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Rethinking Regulation Across State Lines

Working Capital Review reports that “Lyle Denniston  analyzes the oral arguments in Federal Energy Regulatory Commission v. Electric Power Supply Association, a case currently before the Supreme Court that ‘affects billions of dollars in the nation’s market for electricity, and could affect whether the nation’s power grid collapses in a blackout or at least a brownout.’”  

“’Since the Constitution was adopted, the United States has always had two levels of government — a national government that handles things which affect the states collectively, and state governments that look after matters within their borders. But it is not always easy to know where the dividing line is, even when Congress tried to describe one. The FERC case is a near-perfect illustration of that difficulty: where did Congress draw the line for regulating the price of electricity — in producing it and in delivering it to the ultimate user? Who oversees the wholesale and retail prices, respectively, especially when each quite naturally affects the other?’”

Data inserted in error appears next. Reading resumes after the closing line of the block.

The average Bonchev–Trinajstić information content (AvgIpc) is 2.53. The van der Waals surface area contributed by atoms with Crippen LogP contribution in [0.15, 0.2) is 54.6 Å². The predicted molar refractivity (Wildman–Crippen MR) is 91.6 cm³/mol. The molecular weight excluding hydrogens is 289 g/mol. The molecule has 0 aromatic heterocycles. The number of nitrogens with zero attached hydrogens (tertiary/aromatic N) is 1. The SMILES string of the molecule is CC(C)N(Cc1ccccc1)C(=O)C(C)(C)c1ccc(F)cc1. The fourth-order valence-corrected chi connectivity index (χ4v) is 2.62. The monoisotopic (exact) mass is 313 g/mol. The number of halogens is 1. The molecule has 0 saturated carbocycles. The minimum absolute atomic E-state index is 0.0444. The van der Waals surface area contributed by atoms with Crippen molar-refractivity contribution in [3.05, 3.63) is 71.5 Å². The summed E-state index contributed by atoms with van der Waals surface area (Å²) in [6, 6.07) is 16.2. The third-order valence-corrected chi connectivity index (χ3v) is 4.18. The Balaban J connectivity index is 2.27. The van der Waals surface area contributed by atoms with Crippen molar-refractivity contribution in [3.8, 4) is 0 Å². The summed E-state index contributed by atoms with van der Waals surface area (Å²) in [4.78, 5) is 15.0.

The post continues: “Utility Dive  lays out how the Supreme Court’s ruling on FERC’s so-called ‘demand response’ policy could affect the electricity market.”

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